The Purple Mountains’ Fading Majesty


In fact, so far as annual tonnages were concerned, mining was back. It did not seem like the old days, however. The new effort was concentrated, leaving hundreds of once-active claims untouched, their tunnels and cabins slowly collapsing. The serpentine supply trains of livestock, their cavernous barns and profane herders, and the ranchers who once had grown fodder for the animals all vanished. The little railroads disappeared. Automation eased the gruelling labor inside the earth; at a new molybdenum mine, opened in 1967 in Clear Creek Canyon, Colorado, a single worker can tell by a glance at a television screen which ore bin far underground needs filling, an operation he then completes by pushing a button. The 4,000 or more inhabitants that Telluride’s strenuous demands had once drawn to the town had shrunk by 1967 to fewer than 600. Burdened with an outmoded tax structure, the decrepit town faced, as most of the reduced mountain communities did, harrowing problems in maintaining schools, hospitals, sewage disposal plants, and other municipal services. That’s what old-timers meant when they said that mining had not revived, whatever the tonnage figures proclaimed.

The drift of people away from the high country was more than counteracted by the rapid growth of cities near the foothills. Most of the newcomers who settled in these cities responded enthusiastically to the dry climate and the dramatic landscapes. College professors, according to one wry bit of folklore at the University of Colorado, were even expected to receive part of their salaries in sunshine, scenery, and pleasantly informal styles of living. Indigenous folk celebrations —rodeos, Indian dances, Spanish fiestas—caught the fancy of many of the new settlers. In New Mexico the architecture of the Pueblo Indians, as modified by the Spanish-Americans, completely won over the home builders settling around the new atomic plants. And only an hour from every major center—from Great Falls, Montana, to Albuquerque, New Mexico—lay the enthralling playgrounds of the national forests.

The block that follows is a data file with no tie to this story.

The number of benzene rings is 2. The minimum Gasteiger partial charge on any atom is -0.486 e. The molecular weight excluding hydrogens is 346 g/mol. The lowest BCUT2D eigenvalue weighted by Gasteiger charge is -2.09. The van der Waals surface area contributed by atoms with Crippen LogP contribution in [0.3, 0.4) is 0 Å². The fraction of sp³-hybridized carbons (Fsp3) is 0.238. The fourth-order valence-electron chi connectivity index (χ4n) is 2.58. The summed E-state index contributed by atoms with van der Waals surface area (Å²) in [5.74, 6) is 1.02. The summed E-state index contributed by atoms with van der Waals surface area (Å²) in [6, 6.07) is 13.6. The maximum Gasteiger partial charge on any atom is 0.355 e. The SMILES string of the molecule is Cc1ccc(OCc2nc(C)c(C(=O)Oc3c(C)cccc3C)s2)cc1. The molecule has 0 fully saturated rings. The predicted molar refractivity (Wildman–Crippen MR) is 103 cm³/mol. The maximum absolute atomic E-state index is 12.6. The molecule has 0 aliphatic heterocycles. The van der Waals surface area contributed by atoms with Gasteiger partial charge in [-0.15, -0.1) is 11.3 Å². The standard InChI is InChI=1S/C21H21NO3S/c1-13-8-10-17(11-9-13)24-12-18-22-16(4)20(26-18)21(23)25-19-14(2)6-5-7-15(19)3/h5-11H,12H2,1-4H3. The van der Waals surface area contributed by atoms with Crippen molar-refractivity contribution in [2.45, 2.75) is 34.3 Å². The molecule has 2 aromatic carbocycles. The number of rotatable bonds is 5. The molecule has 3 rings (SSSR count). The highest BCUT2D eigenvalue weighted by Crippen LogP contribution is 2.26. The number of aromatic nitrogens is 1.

The salubrious climate and vigorous sports of the mountains had long been advertised, of course. Biggame hunters were attaching themselves to fur-trade caravans as early as the iSgo’s. In 1873, Denver’s Committee of Asthmatics had printed one hundred case histories in pamphlet form and broadcast the hope of relief to sufferers throughout the nation. During the i86o’s, dwellers in the high basins learned to travel about on long Norwegian skis, balancing themselves with a single pole held slantwise in front of them; a few unconventional souls, banding into outing clubs, even used the devices for sport. Railroads eagerly promoted mineral-water spas where guests at ornate resort hotels amused themselves between sips by taking scenic drives in elegant coaches.

These things were exceptions, however. Until the advent of the automobile, outdoor recreation was limited to a few places and to relatively few people. Then, liberated by the new mobility that developed after World War I, venturesome families began visiting the Rockies in their own cars rather than aboard trains. At first most of the visitors sought out the national parks. Later, in the igso’s, increasing numbers took to bumping over the new fire and supply roads that the Civilian Conservation Corps was building deep into forests, where once only unmapped trails had led.

The surge was not limited to summer campers and autumn deer hunters. Stimulated by the success of the 1932 Winter Olympics at Lake Placid, New York, skiers began prowling the Rockies, looking for runs comparable to those in Switzerland. Hoping to fill empty train seats, officials of the Union Pacific hired a Swiss expert to locate a site to meet the demand. The spot finally selected was the old town of Ketchum on the Wood River of southern Idaho, once a lively center for the distribution of mining supplies and for the shipment of sheep to market. Turning up an eastern fork of the Wood River, the promoters built Sun Valley, first of the major Rocky Mountain ski resorts. The Denver & Rio Grande meanwhile promoted more modest sites in Colorado within reach of Denver and Boulder—Winter Park at the western portal of the Moffat Tunnel; the long hills near Hot Sulphur Springs in Middle Park, where William Byers had tried seventy years earlier to develop a summer resort; and Steamboat Springs on the Yampa River, where eventually some of the first American ski-jump records were established. Other weekend enthusiasts drove automobiles to the top of Berthoud Pass on U.S. Highway 40, then skied down swaths cut through the forest for telephone lines, and were picked up at the bottom of the improvised runs by friends who had volunteered to bring down the cars. Lifts? You were lucky, in those years, to find even a rope tow.

World War II slowed the stampede of recreationists. Afterward, the Depression gone, the number swelled even more prodigiously. Between 1946 and 1964, visits to the national forests in Colorado increased from 1,500,000 to 14,567,000 a year; in New Mexico, from 500,000 to 5,769,000; in Montana, from fewer than 1,000,000 to more than 7,000,000. And these enormous figures do not even include visitors to the national parks, monuments, or historic sites. Each fall, more than half a million Nimrods fanned out through the hills and harvested surprising amounts of wild meat —in 1964 an estimated 81,000 deer and 11,000 elk in Colorado alone.